The script has flipped at Montana State over the past year, at least in terms of the way Tim Cramsey is working with his offense.
Last fall, Bobcat Nation hung on reports from each practice wondering who would be the man to replace four-year starter and All-America quarterback DeNarius McGhee. This fall, there’s no doubt who MSU’s starting quarterback is.
Last fall, Cramsey, MSU’s offensive coordinator, tried to put Dakota Prukop, Jake Bleskin and Quinn McQueary in positions to succeed in order to determine a starter. With Prukop firmly entrenched as a preseason All-Big Sky and All-America player at the controls of Cramsey’s offense, the third-year coordinator is trying to push Prukop by making him push his comfort zone.
“This is a different fall camp for me because last year, I had to put Dakota in a position to be successful and I had to put Jake in a situation to be successful,” Cramsey said following Monday morning’s practice, the second of MSU’s 2015 fall camp. “This year, it’s the exact opposite. Let’s put Dakota in a situation where he’s uncomfortable and let’s put Jake in a situation where he’s uncomfortable.”
Last season, Prukop set the Big Sky on fire as MSU screamed to a 7-2 start. Prukop had games with eight and six total touchdowns and set multiple rushing yardage records for an MSU quarterback before a knee injury against Portland State derailed his and MSU’s season. The Bobcats lost two straight down the stretch to finish 8-5. The Texas native piled up 3,525 yards of total offense and 31 total touchdowns, including 932 yards and 13 touchdowns on the ground.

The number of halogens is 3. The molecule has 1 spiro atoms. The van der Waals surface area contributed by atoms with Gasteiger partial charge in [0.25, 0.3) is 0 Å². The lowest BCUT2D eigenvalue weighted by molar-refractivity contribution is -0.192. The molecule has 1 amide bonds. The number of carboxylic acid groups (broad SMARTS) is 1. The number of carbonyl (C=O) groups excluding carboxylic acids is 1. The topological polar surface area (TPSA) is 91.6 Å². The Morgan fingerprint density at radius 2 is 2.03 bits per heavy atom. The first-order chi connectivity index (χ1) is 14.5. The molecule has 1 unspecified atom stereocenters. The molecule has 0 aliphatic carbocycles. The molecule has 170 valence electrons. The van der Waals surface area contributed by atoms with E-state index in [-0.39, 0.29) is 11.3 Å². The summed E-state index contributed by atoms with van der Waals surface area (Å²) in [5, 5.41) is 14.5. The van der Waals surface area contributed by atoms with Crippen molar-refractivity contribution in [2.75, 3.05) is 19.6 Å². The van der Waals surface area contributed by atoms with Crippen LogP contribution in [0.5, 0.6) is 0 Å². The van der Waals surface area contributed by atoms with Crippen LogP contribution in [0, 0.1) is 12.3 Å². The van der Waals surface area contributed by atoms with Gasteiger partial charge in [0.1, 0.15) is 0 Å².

Cramsey is well aware of Prukop’s running ability so this August, he’s trying to force Prukop to polish his pocket presence as best he can.
“There’s always stuff you have to work on and pocket presence is what all quarterbacks are working on,” Prukop said on Monday. “Coach Cramsey’s favorite phrase is he wants us all to be comfortable being uncomfortable. That’s kind of what I live by.”
Despite his status not just as Montana State’s starter under center but as the presumed alpha dog of Big Sky quarterbacks, Prukop worked tirelessly this summer to improve. He spent a few different weeks in California training with quarterback guru George Whitfield. Whitfield’s vast array of drills and similar philosophy in cultivating uncomfortable situations helped Prukop hone his footwork and attentiveness in the pocket.